RB @roelbondoc

Adding swap space to a running EC2 instance

Sometimes you want to run some trivial software on an EC2 instance. You don’t really pay attention to what the requirements are or have any performance concerns. So you end up spinning up something with very minimal resources. The software hums along nicely and you think nothing of it. It runs for several days, unnoticed. Then you realize the software stops running for some reason requiring you to restart it. Since you somewhat need the software to run, it becomes a bit annoying. Not annoying enough for a full out solution, but annoying enough you want to have to stop intervening.

Sometimes the lack of resources becomes a problem, especially in the memory department. Instead of spending more money to fix this, a quick and easy solution is to throw some swap on there to test it out. By default EC2 instances do not have swap enabled (for good reason), but since you only want to test things out before committing, it’s quite easy to add swap on the fly.

  1. First confirm that there is no swap available by using the free command.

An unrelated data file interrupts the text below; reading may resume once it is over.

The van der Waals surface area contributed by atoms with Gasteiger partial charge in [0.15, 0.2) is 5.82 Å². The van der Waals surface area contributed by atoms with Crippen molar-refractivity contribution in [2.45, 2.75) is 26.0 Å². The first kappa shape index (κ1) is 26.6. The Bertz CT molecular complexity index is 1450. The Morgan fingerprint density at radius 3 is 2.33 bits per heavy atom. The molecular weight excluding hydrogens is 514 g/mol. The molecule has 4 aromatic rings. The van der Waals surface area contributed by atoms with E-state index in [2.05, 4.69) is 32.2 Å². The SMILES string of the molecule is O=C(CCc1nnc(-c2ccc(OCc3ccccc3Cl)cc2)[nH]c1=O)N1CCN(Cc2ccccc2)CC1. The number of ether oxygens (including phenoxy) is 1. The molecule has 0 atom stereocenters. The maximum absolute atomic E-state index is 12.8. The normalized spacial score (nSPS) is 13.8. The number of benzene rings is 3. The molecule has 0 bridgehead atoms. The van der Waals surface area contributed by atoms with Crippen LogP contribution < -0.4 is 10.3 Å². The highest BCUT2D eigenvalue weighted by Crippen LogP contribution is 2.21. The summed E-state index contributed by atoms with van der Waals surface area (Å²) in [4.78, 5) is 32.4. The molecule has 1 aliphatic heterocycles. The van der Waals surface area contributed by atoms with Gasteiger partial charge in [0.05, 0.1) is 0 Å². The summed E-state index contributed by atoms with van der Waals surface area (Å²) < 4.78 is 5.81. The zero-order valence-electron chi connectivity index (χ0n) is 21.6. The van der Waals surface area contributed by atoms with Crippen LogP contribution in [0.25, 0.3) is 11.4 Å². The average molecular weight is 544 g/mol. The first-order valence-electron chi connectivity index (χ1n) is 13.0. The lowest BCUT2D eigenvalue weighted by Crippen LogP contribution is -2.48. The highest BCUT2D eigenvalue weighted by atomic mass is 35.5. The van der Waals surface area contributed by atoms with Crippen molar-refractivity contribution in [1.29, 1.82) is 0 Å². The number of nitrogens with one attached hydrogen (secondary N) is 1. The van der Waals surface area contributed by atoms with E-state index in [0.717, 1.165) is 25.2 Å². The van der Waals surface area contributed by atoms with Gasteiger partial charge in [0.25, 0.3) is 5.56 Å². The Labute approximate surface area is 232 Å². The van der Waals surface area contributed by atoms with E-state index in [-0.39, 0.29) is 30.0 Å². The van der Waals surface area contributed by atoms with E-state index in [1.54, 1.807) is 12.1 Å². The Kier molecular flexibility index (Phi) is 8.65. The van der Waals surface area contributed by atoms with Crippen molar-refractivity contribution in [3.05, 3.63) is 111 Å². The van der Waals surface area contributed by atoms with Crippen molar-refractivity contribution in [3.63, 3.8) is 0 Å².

$ free
                   total        used        free      shared  buff/cache   available
     Mem:         467100      291896        5172         788      170032       88392
     Swap:             0           0           0
    
  2. Then prep a swap file, here is a 1gb file, and then turn it on.
     sudo /bin/dd if=/dev/zero of=/var/swap.1 bs=1M count=1024
     sudo /sbin/mkswap /var/swap.1
     sudo chmod 600 /var/swap.1
     sudo /sbin/swapon /var/swap.1
    
  3. Confirm that the OS sees the swap file by running the free command again.
     $ free
                   total        used        free      shared  buff/cache   available
     Mem:         467100      293124        5200         728      168776       87424
     Swap:       1048572         256     1048316
    

If all goes well, and your software was in fact failing because of a memory issue, the OS should start to use this swap file when it starts to run out of memory.

This isn’t a recommended permanent solution, but a easy way to find out if memory is the root of your issue. If it is, I’d recommend allocating more larger EC2 machine, or permanently enabling swap.